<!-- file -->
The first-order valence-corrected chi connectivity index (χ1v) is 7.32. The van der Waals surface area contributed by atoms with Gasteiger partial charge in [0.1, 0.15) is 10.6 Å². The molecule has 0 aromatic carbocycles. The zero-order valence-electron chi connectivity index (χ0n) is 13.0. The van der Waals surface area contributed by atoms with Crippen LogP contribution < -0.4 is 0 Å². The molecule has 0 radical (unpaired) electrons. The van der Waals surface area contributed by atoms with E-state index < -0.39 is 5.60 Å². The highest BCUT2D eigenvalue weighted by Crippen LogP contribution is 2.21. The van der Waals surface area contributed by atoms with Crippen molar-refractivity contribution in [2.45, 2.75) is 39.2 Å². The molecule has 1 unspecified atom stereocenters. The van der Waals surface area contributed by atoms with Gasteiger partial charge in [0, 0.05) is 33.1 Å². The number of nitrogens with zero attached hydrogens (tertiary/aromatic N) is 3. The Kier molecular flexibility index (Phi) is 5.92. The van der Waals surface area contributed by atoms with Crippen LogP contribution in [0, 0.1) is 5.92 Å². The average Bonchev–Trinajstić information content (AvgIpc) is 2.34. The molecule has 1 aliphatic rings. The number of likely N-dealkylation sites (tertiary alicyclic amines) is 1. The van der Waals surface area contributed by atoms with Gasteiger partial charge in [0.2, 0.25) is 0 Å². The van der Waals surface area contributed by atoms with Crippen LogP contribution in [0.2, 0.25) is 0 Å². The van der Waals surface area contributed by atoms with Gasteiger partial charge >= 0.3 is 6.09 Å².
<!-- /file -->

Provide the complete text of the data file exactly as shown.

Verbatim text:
The first-order valence-corrected chi connectivity index (χ1v) is 7.32. The van der Waals surface area contributed by atoms with Gasteiger partial charge in [0.1, 0.15) is 10.6 Å². The molecule has 0 aromatic carbocycles. The zero-order valence-electron chi connectivity index (χ0n) is 13.0. The van der Waals surface area contributed by atoms with Crippen LogP contribution < -0.4 is 0 Å². The molecule has 0 radical (unpaired) electrons. The van der Waals surface area contributed by atoms with E-state index < -0.39 is 5.60 Å². The highest BCUT2D eigenvalue weighted by Crippen LogP contribution is 2.21. The van der Waals surface area contributed by atoms with Crippen molar-refractivity contribution in [2.45, 2.75) is 39.2 Å². The molecule has 1 unspecified atom stereocenters. The van der Waals surface area contributed by atoms with Gasteiger partial charge in [0, 0.05) is 33.1 Å². The number of nitrogens with zero attached hydrogens (tertiary/aromatic N) is 3. The Kier molecular flexibility index (Phi) is 5.92. The van der Waals surface area contributed by atoms with Crippen LogP contribution in [0, 0.1) is 5.92 Å². The average Bonchev–Trinajstić information content (AvgIpc) is 2.34. The molecule has 1 aliphatic rings. The number of likely N-dealkylation sites (tertiary alicyclic amines) is 1. The van der Waals surface area contributed by atoms with Gasteiger partial charge in [0.2, 0.25) is 0 Å². The van der Waals surface area contributed by atoms with Crippen LogP contribution in [0.2, 0.25) is 0 Å². The van der Waals surface area contributed by atoms with Gasteiger partial charge >= 0.3 is 6.09 Å².